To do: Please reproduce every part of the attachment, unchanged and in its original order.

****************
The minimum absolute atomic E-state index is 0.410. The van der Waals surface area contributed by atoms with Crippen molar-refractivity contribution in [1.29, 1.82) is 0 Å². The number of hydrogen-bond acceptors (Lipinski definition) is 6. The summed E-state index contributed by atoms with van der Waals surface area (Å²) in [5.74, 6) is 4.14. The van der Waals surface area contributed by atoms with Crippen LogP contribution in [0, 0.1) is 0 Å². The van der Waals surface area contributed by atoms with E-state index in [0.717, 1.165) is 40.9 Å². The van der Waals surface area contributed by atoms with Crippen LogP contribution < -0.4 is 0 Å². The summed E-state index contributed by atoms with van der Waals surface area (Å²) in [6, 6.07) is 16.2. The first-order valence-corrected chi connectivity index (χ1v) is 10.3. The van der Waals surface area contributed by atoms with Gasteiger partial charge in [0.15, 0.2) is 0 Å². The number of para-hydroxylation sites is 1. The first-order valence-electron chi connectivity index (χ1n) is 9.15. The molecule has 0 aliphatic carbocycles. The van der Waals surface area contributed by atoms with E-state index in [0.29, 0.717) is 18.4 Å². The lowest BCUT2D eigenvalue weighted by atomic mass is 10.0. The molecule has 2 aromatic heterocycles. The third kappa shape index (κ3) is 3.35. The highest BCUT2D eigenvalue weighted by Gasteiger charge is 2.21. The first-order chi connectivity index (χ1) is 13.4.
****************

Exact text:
The minimum absolute atomic E-state index is 0.410. The van der Waals surface area contributed by atoms with Crippen molar-refractivity contribution in [1.29, 1.82) is 0 Å². The number of hydrogen-bond acceptors (Lipinski definition) is 6. The summed E-state index contributed by atoms with van der Waals surface area (Å²) in [5.74, 6) is 4.14. The van der Waals surface area contributed by atoms with Crippen LogP contribution in [0, 0.1) is 0 Å². The van der Waals surface area contributed by atoms with E-state index in [0.717, 1.165) is 40.9 Å². The van der Waals surface area contributed by atoms with Crippen LogP contribution < -0.4 is 0 Å². The summed E-state index contributed by atoms with van der Waals surface area (Å²) in [6, 6.07) is 16.2. The first-order valence-corrected chi connectivity index (χ1v) is 10.3. The van der Waals surface area contributed by atoms with Gasteiger partial charge in [0.15, 0.2) is 0 Å². The number of para-hydroxylation sites is 1. The first-order valence-electron chi connectivity index (χ1n) is 9.15. The molecule has 0 aliphatic carbocycles. The van der Waals surface area contributed by atoms with E-state index in [0.29, 0.717) is 18.4 Å². The lowest BCUT2D eigenvalue weighted by atomic mass is 10.0. The molecule has 2 aromatic heterocycles. The third kappa shape index (κ3) is 3.35. The highest BCUT2D eigenvalue weighted by Gasteiger charge is 2.21. The first-order chi connectivity index (χ1) is 13.4.